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The Arrow

The Arrow

Civics needs funding over STEM

Kay Martin

There’s scholarships for it every week. There’s record federal spending for it. There’s vast amounts of students dedicated to it. Science, Technology, Engineering, Mathematics: STEM. It’s the best of the four best subjects — at least, that is what most think. It’s imperative that, as a modern civilization in the 21st century, society’s goal is to progress, surely.
Perhaps, in sight of a brighter future, people have forgotten the here and the now.

In the United States alone, 38 million people fall under the poverty line. Globally, more than one billion individuals live on less than one dollar a day, according to and
An extreme number of people live in complete destitution, but instead of investing in public policy or social sciences ­— areas that would help combat these issues — modern society finds itself encapsulated by STEM.

More alarmingly, global democracy has seen itself on the decline for more than 20 years, according to The United States has seen firsthand during the Jan. 6 riots the increasing presence of right wing populism, a phenomena spreading throughout the world. These populist platforms rely on anti–immigrant sentiment and reactionary ideology. From Poland to the Philippines, governments are becoming increasingly corrupt and less accountable to their people.

The United States spends about $50 per student on STEM education each year. Civic education receives the leftovers — 5 cents every year, according to
This is a problem because many people find themselves overwhelmed by their political system — from local elections for county supervisors to elections for House and Senate representatives, there are so many complex layers of government. Without civic education, individuals do not know how to use their voices in a democracy.

The recent 2020 election shows how little participation voters have. Despite being a historic high, only about 66.8% of eligible voters actually cast their votes at the ballot box, according to At its low, only about 40% of the US population is voting, and that becomes even less in local elections.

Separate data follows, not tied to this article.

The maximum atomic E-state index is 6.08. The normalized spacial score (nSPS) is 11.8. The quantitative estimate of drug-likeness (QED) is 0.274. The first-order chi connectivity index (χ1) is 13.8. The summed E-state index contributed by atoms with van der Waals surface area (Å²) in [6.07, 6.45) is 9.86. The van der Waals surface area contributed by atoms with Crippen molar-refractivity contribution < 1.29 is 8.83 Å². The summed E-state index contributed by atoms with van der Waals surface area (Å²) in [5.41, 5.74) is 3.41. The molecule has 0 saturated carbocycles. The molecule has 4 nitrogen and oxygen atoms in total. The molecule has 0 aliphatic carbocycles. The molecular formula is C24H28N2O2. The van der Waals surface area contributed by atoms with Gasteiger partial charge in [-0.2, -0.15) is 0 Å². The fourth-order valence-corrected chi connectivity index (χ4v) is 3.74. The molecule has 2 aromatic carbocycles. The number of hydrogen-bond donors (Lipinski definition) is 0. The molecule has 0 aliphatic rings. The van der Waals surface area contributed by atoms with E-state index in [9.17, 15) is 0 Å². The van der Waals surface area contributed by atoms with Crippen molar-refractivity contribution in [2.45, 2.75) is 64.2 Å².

There’s a culture of indifference in voters, but democracy is not a spectator sport. Without participation, many threats arise to democratic institutions. Without civic education or involvement, society lacks the ability to filter tyrants out of democracy.

One system that many countries have opted into are compulsory voting systems. Australia, Belgium and Luxembourg have all seen success with such a system, all touting above 90% voter turnout rates, according to In these countries, there is a culture around civic participation, bringing along with it wide accessibility and even post–voting parties.
Other countries like Israel and South Korea have created voting day holidays so that working does not hinder the process of voting.

All of these solutions require lots of money, however, and society’s growing obsession with STEM will continue to put civics on the backburner.
STEM undoubtedly brings many benefits to society and will continue to do so — there’s no question about it. Whether we live in a dystopian world or a democratic one, that is the question we should ask ourselves before we begin to forget about civic education.

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About the Contributors
James Miller, Copy editor, Opinion Section editor
he/him My name is James Miller, and I'm this year's Co-Business Manager. This is my first year on the arrow. Some interests I have are music, dogs, debate, writing, math, video games and subject verb agreement.
Kay Martin, Social Media Manager
Hey! My name is Kay Martin and this is my first year as a staff writer and social media manager for The Arrow. I joined the staff in hopes of informing the students of WHS on what is happening within their community. When I’m not drinking a Baja Blast Freeze, or obsessing over them, you can spot me playing soccer or probably just sitting on the couch watching TV. I’m really looking forward to all of our future issues!
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